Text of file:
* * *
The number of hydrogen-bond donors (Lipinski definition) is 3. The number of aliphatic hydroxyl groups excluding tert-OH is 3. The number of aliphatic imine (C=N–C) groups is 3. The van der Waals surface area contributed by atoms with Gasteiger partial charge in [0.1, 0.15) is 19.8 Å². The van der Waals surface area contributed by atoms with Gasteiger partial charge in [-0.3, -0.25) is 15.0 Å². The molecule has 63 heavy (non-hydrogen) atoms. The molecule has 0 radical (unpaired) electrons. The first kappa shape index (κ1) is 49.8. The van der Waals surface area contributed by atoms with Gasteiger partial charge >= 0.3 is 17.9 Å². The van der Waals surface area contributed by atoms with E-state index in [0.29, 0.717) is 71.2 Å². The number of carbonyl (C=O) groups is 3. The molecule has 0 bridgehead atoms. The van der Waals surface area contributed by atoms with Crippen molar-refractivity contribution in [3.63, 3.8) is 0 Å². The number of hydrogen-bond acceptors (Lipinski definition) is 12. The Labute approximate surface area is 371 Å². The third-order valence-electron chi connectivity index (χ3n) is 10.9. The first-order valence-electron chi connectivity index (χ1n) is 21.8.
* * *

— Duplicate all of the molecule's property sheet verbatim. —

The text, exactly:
The number of hydrogen-bond donors (Lipinski definition) is 3. The number of aliphatic hydroxyl groups excluding tert-OH is 3. The number of aliphatic imine (C=N–C) groups is 3. The van der Waals surface area contributed by atoms with Gasteiger partial charge in [0.1, 0.15) is 19.8 Å². The van der Waals surface area contributed by atoms with Gasteiger partial charge in [-0.3, -0.25) is 15.0 Å². The molecule has 63 heavy (non-hydrogen) atoms. The molecule has 0 radical (unpaired) electrons. The first kappa shape index (κ1) is 49.8. The van der Waals surface area contributed by atoms with Gasteiger partial charge >= 0.3 is 17.9 Å². The van der Waals surface area contributed by atoms with E-state index in [0.29, 0.717) is 71.2 Å². The number of carbonyl (C=O) groups is 3. The molecule has 0 bridgehead atoms. The van der Waals surface area contributed by atoms with Crippen molar-refractivity contribution in [3.63, 3.8) is 0 Å². The number of hydrogen-bond acceptors (Lipinski definition) is 12. The Labute approximate surface area is 371 Å². The third-order valence-electron chi connectivity index (χ3n) is 10.9. The first-order valence-electron chi connectivity index (χ1n) is 21.8.